Influence of Built Environment of the Waterfront on the Behavioral Needs of the Elderly in Cold Cities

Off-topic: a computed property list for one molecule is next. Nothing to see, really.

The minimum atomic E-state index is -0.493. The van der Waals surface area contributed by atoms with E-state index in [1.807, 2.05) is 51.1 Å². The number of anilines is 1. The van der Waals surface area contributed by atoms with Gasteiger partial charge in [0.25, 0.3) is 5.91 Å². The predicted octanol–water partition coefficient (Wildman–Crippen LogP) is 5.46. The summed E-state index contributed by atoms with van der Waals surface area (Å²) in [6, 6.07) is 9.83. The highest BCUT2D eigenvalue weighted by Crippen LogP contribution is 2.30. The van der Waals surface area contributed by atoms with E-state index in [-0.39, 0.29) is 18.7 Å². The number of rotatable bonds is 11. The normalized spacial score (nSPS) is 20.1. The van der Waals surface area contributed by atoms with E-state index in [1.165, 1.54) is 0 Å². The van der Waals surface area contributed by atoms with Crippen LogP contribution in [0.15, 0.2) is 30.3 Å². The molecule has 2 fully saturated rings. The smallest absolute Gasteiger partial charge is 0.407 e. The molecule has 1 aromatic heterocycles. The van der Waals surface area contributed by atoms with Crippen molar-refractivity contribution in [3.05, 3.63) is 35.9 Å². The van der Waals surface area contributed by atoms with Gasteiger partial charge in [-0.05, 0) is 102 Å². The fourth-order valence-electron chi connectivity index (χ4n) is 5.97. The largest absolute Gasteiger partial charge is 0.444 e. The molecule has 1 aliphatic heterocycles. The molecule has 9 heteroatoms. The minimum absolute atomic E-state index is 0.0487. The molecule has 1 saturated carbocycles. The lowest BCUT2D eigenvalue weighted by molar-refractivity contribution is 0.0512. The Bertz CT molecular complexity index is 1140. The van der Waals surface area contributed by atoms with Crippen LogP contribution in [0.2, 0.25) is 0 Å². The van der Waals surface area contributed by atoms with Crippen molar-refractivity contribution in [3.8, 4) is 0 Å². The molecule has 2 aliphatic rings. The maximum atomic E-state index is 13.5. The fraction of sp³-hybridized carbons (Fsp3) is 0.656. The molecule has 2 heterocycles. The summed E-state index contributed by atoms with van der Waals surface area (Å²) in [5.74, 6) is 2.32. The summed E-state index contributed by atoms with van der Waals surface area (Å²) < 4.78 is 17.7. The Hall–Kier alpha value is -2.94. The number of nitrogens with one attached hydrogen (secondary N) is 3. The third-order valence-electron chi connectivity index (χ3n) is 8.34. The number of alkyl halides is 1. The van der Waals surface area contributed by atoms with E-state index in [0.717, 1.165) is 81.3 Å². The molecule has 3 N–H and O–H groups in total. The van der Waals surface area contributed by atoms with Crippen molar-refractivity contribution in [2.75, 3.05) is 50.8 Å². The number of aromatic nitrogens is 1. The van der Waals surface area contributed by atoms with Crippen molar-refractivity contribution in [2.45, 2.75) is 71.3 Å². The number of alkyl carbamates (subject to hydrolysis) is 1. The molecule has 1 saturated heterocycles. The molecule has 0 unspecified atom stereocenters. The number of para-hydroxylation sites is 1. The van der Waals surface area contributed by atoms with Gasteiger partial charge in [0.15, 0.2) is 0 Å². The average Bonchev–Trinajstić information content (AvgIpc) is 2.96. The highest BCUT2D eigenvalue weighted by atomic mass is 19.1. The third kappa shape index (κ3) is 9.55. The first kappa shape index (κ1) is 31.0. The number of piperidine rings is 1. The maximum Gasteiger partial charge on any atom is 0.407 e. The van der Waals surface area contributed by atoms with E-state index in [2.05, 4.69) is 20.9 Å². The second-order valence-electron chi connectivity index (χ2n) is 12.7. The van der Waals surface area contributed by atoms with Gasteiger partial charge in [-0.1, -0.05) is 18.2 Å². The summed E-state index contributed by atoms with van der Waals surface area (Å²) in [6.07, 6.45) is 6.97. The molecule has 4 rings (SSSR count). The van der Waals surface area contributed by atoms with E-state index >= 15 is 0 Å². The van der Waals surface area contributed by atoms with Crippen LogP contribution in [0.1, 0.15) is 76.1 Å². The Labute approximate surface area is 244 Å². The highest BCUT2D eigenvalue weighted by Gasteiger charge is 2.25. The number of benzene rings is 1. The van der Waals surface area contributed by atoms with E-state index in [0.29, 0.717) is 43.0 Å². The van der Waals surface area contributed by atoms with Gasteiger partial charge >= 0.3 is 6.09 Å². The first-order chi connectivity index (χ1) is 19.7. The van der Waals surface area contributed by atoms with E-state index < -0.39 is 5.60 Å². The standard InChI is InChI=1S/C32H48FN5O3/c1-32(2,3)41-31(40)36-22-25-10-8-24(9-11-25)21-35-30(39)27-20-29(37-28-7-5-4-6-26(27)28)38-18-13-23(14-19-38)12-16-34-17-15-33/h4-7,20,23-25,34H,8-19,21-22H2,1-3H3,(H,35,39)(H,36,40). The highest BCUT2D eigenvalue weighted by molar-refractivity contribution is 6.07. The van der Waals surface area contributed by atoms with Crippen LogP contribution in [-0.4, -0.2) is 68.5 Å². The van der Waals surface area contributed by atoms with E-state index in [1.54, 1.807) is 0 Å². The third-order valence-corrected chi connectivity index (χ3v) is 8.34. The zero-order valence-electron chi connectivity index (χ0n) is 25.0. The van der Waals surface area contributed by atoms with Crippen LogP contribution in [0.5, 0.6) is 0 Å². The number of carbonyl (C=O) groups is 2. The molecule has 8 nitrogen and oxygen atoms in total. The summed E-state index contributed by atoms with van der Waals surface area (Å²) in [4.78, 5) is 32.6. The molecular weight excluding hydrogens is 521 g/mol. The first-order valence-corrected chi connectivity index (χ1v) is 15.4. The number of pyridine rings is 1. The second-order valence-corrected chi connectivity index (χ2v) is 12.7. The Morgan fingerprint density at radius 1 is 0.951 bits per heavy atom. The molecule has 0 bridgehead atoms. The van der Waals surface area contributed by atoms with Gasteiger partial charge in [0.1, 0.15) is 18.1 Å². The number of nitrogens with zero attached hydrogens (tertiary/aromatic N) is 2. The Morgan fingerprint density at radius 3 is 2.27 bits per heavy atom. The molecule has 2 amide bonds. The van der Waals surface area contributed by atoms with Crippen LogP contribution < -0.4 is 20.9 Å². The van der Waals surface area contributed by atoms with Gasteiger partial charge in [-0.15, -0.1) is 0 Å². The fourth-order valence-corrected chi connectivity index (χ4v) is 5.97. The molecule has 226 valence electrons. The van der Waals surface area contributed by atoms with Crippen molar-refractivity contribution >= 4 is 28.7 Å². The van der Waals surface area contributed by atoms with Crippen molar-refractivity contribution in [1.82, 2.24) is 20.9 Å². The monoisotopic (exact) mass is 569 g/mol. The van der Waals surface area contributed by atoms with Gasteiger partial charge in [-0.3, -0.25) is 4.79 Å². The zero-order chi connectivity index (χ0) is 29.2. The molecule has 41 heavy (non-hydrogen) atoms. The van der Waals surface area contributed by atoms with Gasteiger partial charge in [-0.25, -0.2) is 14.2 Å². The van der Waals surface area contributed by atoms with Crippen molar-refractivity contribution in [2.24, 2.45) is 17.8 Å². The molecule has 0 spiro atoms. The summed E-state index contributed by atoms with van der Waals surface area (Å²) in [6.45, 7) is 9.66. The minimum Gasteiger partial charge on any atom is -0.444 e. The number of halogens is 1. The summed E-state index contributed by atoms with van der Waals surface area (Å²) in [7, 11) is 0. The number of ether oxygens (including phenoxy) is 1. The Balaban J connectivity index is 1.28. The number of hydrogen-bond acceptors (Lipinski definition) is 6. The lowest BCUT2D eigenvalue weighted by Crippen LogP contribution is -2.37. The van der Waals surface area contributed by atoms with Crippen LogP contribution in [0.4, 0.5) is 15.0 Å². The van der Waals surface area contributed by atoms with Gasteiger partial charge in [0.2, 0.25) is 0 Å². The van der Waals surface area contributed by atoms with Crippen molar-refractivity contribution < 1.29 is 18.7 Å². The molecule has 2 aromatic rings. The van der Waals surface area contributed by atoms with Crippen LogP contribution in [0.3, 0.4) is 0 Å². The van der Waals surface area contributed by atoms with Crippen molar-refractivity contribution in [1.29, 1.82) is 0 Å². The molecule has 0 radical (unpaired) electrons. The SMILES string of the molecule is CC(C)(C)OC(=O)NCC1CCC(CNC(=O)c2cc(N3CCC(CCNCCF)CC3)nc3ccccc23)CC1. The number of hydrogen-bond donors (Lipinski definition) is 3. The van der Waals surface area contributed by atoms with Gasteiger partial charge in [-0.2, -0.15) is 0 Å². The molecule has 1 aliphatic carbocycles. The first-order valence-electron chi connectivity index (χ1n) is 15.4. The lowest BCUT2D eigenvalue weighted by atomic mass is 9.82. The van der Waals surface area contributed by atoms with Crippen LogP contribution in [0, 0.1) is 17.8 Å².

The built environment is among the critical factors in older adults’ travel behavior, and a favorable built environment can encourage them to travel and engage in various activities. Existing studies have mostly focused on exploring the correlation between the built environment and travel behavior, ignoring the heterogeneity between the two at different times of the day. In this study, we conducted structured, face-to-face interviews in the Nanjing (China) metropolitan area to investigate the time consumed per trip by older adults using various travel modes and used the structural equation and random forest models to explore the relationship between the built environment and older adults’ travel time. The results demonstrated that older adults had different perspectives on travel during different time periods. Different environments and the convenience of destinations affected their overall satisfaction during travel. We found a nonlinear relationship between the built environment and travel time. Metropolitan street connectivity initially had a positive effect on travel time until a certain threshold or peak, where after a gradual decline ensued. This nonlinear relationship also existed between the proportion of green space and the distance to subway stations. These results can guide the retrofitting and construction of age-friendly metropolitan infrastructure facilities that promote older adults’ mobility.